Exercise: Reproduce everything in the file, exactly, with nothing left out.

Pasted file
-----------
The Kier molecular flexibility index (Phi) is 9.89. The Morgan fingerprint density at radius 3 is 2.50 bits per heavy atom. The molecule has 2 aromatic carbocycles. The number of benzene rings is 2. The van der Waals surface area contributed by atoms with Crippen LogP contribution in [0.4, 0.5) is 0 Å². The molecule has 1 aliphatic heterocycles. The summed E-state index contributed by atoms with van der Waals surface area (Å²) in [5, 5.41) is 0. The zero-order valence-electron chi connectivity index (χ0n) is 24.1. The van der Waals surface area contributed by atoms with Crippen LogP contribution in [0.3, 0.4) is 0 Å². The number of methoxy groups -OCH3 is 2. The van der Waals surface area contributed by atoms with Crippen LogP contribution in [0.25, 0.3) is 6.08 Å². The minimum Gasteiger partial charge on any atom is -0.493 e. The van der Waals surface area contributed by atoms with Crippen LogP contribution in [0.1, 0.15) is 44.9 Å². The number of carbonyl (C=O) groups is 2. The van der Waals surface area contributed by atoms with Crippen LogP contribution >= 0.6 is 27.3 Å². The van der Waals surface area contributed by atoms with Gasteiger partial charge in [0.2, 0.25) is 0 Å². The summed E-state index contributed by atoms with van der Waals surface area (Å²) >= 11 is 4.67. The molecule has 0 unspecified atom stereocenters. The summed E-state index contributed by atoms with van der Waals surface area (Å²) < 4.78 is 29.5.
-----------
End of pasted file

The Kier molecular flexibility index (Phi) is 9.89. The Morgan fingerprint density at radius 3 is 2.50 bits per heavy atom. The molecule has 2 aromatic carbocycles. The number of benzene rings is 2. The van der Waals surface area contributed by atoms with Crippen LogP contribution in [0.4, 0.5) is 0 Å². The molecule has 1 aliphatic heterocycles. The summed E-state index contributed by atoms with van der Waals surface area (Å²) in [5, 5.41) is 0. The zero-order valence-electron chi connectivity index (χ0n) is 24.1. The van der Waals surface area contributed by atoms with Crippen LogP contribution in [0.3, 0.4) is 0 Å². The number of methoxy groups -OCH3 is 2. The van der Waals surface area contributed by atoms with Crippen LogP contribution in [0.25, 0.3) is 6.08 Å². The minimum Gasteiger partial charge on any atom is -0.493 e. The van der Waals surface area contributed by atoms with Crippen LogP contribution in [0.1, 0.15) is 44.9 Å². The number of carbonyl (C=O) groups is 2. The van der Waals surface area contributed by atoms with Crippen LogP contribution >= 0.6 is 27.3 Å². The van der Waals surface area contributed by atoms with Gasteiger partial charge in [0.2, 0.25) is 0 Å². The summed E-state index contributed by atoms with van der Waals surface area (Å²) >= 11 is 4.67. The molecule has 0 unspecified atom stereocenters. The summed E-state index contributed by atoms with van der Waals surface area (Å²) < 4.78 is 29.5.